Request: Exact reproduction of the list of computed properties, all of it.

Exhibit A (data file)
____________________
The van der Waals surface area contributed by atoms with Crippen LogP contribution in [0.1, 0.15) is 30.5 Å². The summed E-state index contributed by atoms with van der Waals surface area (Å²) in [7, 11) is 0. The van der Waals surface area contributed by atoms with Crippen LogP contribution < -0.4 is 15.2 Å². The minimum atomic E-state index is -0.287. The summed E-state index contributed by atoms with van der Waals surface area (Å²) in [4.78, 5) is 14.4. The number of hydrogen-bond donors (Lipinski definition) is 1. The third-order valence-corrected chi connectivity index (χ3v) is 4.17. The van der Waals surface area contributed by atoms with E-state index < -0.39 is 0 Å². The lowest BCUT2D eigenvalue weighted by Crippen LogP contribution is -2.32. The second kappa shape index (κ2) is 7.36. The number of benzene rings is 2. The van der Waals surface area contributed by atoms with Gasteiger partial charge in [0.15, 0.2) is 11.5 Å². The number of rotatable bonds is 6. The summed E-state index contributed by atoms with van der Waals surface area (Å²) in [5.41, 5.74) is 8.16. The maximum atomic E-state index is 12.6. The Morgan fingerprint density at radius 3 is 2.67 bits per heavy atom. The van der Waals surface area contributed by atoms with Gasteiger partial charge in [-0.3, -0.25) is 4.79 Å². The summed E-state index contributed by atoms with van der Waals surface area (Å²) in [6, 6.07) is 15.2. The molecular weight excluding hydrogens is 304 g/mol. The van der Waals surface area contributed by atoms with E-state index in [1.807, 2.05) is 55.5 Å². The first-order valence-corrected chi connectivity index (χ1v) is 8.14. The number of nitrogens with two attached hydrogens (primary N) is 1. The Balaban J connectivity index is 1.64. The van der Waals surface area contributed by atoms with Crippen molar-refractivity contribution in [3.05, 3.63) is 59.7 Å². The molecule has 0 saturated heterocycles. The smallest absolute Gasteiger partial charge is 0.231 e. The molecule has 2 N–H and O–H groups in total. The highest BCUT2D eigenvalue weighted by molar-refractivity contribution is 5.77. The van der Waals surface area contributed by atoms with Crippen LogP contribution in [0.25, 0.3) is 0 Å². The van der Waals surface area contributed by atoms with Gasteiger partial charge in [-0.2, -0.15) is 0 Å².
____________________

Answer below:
The van der Waals surface area contributed by atoms with Crippen LogP contribution in [0.1, 0.15) is 30.5 Å². The summed E-state index contributed by atoms with van der Waals surface area (Å²) in [7, 11) is 0. The van der Waals surface area contributed by atoms with Crippen LogP contribution < -0.4 is 15.2 Å². The minimum atomic E-state index is -0.287. The summed E-state index contributed by atoms with van der Waals surface area (Å²) in [4.78, 5) is 14.4. The number of hydrogen-bond donors (Lipinski definition) is 1. The third-order valence-corrected chi connectivity index (χ3v) is 4.17. The van der Waals surface area contributed by atoms with E-state index < -0.39 is 0 Å². The lowest BCUT2D eigenvalue weighted by Crippen LogP contribution is -2.32. The second kappa shape index (κ2) is 7.36. The number of benzene rings is 2. The van der Waals surface area contributed by atoms with Gasteiger partial charge in [0.15, 0.2) is 11.5 Å². The number of rotatable bonds is 6. The summed E-state index contributed by atoms with van der Waals surface area (Å²) in [5.41, 5.74) is 8.16. The maximum atomic E-state index is 12.6. The Morgan fingerprint density at radius 3 is 2.67 bits per heavy atom. The van der Waals surface area contributed by atoms with Gasteiger partial charge in [-0.3, -0.25) is 4.79 Å². The summed E-state index contributed by atoms with van der Waals surface area (Å²) in [6, 6.07) is 15.2. The molecular weight excluding hydrogens is 304 g/mol. The van der Waals surface area contributed by atoms with E-state index in [1.807, 2.05) is 55.5 Å². The first-order valence-corrected chi connectivity index (χ1v) is 8.14. The number of nitrogens with two attached hydrogens (primary N) is 1. The Balaban J connectivity index is 1.64. The van der Waals surface area contributed by atoms with Crippen molar-refractivity contribution in [3.05, 3.63) is 59.7 Å². The molecule has 0 saturated heterocycles. The smallest absolute Gasteiger partial charge is 0.231 e. The molecule has 2 N–H and O–H groups in total. The highest BCUT2D eigenvalue weighted by molar-refractivity contribution is 5.77. The van der Waals surface area contributed by atoms with Crippen LogP contribution in [0.25, 0.3) is 0 Å². The van der Waals surface area contributed by atoms with Gasteiger partial charge in [-0.2, -0.15) is 0 Å².